Child care center disputes $40,000 EEOC settlement to former worker

But who actually pays -- and how much -- has become a point of contention.

Starr's Mill Academy and Preschool Center and its former attorney, Nicholas Garcia, signed an agreement saying they would pay to settle the case brought by the U.S. Equal Employment Opportunity Commission.

But now, Starr’s Mill Academy says it isn’t paying. Owners Glenn and Ramell Dinofer said, through their attorney this week, that obligation belongs to Garcia. The Dinofers claim Garcia gave them bad legal advice. They allege Garcia told them to sue the woman for defamation because they felt she’d made false statements about their company in the discrimination charge she filed with the EEOC, according to Matt Moffett, an Atlanta attorney who now represents the day care center.

"They have not paid anything and will not," said Moffett, an attorney with Gray Rust St. Amand Moffett & Brieske. "They didn't break the law. This was a resolution of a disputed claim to avoid further and unnecessary legal expenses and prolonged litigation."

Hazel Matthews-Forte filed an EEOC charge of discrimination soon after she was fired in February 2009, claiming she was let go because of her age, disability and other matters.
Starr's Mill filed its lawsuit against Matthews-Forte in December of that year, claiming her allegations were false and were causing the Dinofers emotional distress. Attempts to reach Matthews-Forte were unsuccessful.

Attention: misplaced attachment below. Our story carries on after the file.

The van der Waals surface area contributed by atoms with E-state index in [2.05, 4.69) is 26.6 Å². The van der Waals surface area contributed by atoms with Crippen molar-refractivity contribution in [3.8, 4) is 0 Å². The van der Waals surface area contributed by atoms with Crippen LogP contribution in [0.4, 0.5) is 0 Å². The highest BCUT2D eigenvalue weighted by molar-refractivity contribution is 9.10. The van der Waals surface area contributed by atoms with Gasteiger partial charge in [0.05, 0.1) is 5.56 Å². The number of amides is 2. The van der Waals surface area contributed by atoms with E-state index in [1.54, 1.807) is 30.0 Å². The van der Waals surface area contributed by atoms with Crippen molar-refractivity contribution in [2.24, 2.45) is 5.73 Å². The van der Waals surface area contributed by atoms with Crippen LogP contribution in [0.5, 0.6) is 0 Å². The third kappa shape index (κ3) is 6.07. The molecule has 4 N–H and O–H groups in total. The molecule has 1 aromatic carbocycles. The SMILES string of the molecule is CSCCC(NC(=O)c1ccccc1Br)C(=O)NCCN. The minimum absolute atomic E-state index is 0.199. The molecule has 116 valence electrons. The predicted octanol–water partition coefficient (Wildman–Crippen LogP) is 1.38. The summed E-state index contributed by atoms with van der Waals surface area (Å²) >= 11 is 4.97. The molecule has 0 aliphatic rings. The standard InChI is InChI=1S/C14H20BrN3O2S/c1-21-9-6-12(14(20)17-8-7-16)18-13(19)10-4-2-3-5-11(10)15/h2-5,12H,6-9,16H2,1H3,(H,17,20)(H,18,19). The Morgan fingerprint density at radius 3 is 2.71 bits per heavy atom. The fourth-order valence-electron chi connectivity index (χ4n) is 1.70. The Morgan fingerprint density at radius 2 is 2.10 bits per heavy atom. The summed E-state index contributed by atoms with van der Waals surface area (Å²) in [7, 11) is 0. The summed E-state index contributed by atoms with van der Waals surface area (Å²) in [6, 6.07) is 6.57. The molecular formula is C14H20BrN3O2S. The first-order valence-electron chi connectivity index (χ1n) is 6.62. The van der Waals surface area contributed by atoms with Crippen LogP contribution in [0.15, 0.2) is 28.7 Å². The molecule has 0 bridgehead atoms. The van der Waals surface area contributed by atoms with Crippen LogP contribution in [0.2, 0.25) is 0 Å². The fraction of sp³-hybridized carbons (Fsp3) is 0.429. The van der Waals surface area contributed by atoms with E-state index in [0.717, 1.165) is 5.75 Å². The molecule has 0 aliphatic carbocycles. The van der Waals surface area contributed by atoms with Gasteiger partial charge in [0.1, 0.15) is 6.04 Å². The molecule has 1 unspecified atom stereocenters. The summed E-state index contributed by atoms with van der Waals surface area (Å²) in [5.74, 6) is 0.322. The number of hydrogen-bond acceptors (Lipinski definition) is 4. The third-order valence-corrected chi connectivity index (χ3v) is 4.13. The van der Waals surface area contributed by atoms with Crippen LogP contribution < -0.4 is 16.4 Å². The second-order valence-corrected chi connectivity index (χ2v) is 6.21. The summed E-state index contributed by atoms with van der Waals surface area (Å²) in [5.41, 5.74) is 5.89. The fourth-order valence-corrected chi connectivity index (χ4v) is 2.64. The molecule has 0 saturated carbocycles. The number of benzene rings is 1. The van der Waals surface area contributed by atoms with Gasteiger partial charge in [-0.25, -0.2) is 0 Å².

Garcia said Friday he would be paying. When asked if he was responsible for paying most of the money, Garcia said the decree didn’t allow him to discuss details of the case.

Both Starr’s Mill Academy and Garcia signed the consent decree to pay as part of settling the case, according to EEOC regional attorney Robert Dawkins. The division of that payment was supposed to have been worked out before they signed the consent decree, Dawkins said. Signing the consent decree is not an admission of liability or wrongdoing.

“[The consent decree] doesn’t break down who pays what. That’s between them,” Dawkins said. They have until the end of the month to pay or the court could step in and order them to pay, Dawkins added.

Aside from the squabbling, the case is rare in its own right because it involves an employer suing a worker for filing an EEOC claim.

"We don't encounter this often," Dawkins said. "The fact they filed a lawsuit against the woman is curious itself. I've only seen that happen twice in 26 years. It's unusual because it's an obvious violation of federal statutes. You know you can't retaliate against people for filing a charge."

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